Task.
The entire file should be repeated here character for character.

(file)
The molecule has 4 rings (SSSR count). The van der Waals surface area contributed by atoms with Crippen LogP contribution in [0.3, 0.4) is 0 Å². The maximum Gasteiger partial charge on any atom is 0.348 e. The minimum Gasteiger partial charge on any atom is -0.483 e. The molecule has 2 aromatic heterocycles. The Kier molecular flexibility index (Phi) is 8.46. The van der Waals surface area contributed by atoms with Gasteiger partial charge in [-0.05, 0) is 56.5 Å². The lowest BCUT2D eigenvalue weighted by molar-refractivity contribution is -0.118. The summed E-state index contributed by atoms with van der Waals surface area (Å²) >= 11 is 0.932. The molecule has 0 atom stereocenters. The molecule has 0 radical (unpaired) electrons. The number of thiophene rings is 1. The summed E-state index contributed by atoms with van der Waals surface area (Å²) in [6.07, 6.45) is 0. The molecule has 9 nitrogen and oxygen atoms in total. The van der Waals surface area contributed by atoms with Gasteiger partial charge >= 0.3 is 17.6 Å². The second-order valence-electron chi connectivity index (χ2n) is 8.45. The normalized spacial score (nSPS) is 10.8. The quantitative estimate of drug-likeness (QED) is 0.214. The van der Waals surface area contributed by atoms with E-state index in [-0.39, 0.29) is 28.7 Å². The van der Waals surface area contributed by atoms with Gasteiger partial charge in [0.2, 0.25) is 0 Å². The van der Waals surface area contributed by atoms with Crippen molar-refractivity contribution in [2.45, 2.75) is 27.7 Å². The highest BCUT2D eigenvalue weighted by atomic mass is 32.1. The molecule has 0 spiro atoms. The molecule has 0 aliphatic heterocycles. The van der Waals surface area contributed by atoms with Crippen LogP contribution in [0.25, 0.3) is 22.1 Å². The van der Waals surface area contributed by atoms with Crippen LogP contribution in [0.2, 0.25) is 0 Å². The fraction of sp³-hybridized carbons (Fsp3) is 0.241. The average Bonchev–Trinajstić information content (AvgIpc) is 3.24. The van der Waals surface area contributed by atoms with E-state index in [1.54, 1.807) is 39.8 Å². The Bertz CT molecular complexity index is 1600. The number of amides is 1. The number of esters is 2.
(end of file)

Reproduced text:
The molecule has 4 rings (SSSR count). The van der Waals surface area contributed by atoms with Crippen LogP contribution in [0.3, 0.4) is 0 Å². The maximum Gasteiger partial charge on any atom is 0.348 e. The minimum Gasteiger partial charge on any atom is -0.483 e. The molecule has 2 aromatic heterocycles. The Kier molecular flexibility index (Phi) is 8.46. The van der Waals surface area contributed by atoms with Gasteiger partial charge in [-0.05, 0) is 56.5 Å². The lowest BCUT2D eigenvalue weighted by molar-refractivity contribution is -0.118. The summed E-state index contributed by atoms with van der Waals surface area (Å²) >= 11 is 0.932. The molecule has 0 atom stereocenters. The molecule has 0 radical (unpaired) electrons. The number of thiophene rings is 1. The summed E-state index contributed by atoms with van der Waals surface area (Å²) in [6.07, 6.45) is 0. The molecule has 9 nitrogen and oxygen atoms in total. The van der Waals surface area contributed by atoms with Gasteiger partial charge >= 0.3 is 17.6 Å². The second-order valence-electron chi connectivity index (χ2n) is 8.45. The normalized spacial score (nSPS) is 10.8. The quantitative estimate of drug-likeness (QED) is 0.214. The van der Waals surface area contributed by atoms with E-state index in [-0.39, 0.29) is 28.7 Å². The van der Waals surface area contributed by atoms with Gasteiger partial charge in [0.2, 0.25) is 0 Å². The van der Waals surface area contributed by atoms with Crippen molar-refractivity contribution in [2.45, 2.75) is 27.7 Å². The highest BCUT2D eigenvalue weighted by atomic mass is 32.1. The molecule has 0 spiro atoms. The molecule has 0 aliphatic heterocycles. The van der Waals surface area contributed by atoms with Crippen LogP contribution in [0.25, 0.3) is 22.1 Å². The van der Waals surface area contributed by atoms with Crippen LogP contribution in [0.2, 0.25) is 0 Å². The fraction of sp³-hybridized carbons (Fsp3) is 0.241. The average Bonchev–Trinajstić information content (AvgIpc) is 3.24. The van der Waals surface area contributed by atoms with E-state index in [1.54, 1.807) is 39.8 Å². The Bertz CT molecular complexity index is 1600. The number of amides is 1. The number of esters is 2.